The Story of a Cheat

The Story of a Cheat ★★★★½

Don't show this movie to people who're starting to appreciate film and have learnt the Hitchcock "show-don't-tell" rule. Once that rule has been assimilated enough to admit exceptions to it, Le Roman d'un Tricheur might serve as a proof of the image power to go beyond storytelling: if that role is left to a voice over, then what's seen, far from being redundant, gets richer in details (gestures, glances, light) that are free to exist by themselves without the duty of narration.

This delightful story about people with an astonishing ability to let go without being too attached to anything creates a particular world in which luck rules everything (not only in Monaco), even moral. It manages to set a tone which is sassy but not entirely cynical (take, for instance, the encounter with the one-armed saviour).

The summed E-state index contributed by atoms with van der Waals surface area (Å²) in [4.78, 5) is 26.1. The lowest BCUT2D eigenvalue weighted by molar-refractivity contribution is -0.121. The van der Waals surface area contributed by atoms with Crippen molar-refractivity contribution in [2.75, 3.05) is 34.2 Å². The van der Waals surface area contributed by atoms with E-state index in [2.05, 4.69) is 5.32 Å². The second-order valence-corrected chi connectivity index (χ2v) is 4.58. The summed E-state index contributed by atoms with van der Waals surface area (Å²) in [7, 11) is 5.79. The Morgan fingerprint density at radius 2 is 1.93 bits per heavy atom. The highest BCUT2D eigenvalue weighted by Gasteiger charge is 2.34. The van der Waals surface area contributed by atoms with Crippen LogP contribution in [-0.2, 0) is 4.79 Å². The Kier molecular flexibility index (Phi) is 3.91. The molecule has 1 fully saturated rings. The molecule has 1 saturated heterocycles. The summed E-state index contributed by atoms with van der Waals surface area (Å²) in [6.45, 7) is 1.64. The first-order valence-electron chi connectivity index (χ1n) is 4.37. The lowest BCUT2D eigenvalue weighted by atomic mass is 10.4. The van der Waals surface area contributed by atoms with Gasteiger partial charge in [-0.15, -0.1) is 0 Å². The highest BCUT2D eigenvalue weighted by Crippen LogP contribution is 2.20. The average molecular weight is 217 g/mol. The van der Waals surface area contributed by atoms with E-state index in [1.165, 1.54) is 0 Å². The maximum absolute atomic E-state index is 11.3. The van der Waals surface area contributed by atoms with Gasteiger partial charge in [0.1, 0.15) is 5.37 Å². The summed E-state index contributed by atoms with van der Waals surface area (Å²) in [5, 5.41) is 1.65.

Spoken language and visual mise-en-scène find their ways to be witty and amusing. "She looked 25, but she was 24", or "That night I was my wife's lover", or the succesive revolving door entries in different impersonations are all good examples. It's as if literature and film shared a sense of playfulness, like a grandmother and her granddaughter playing and having fun together.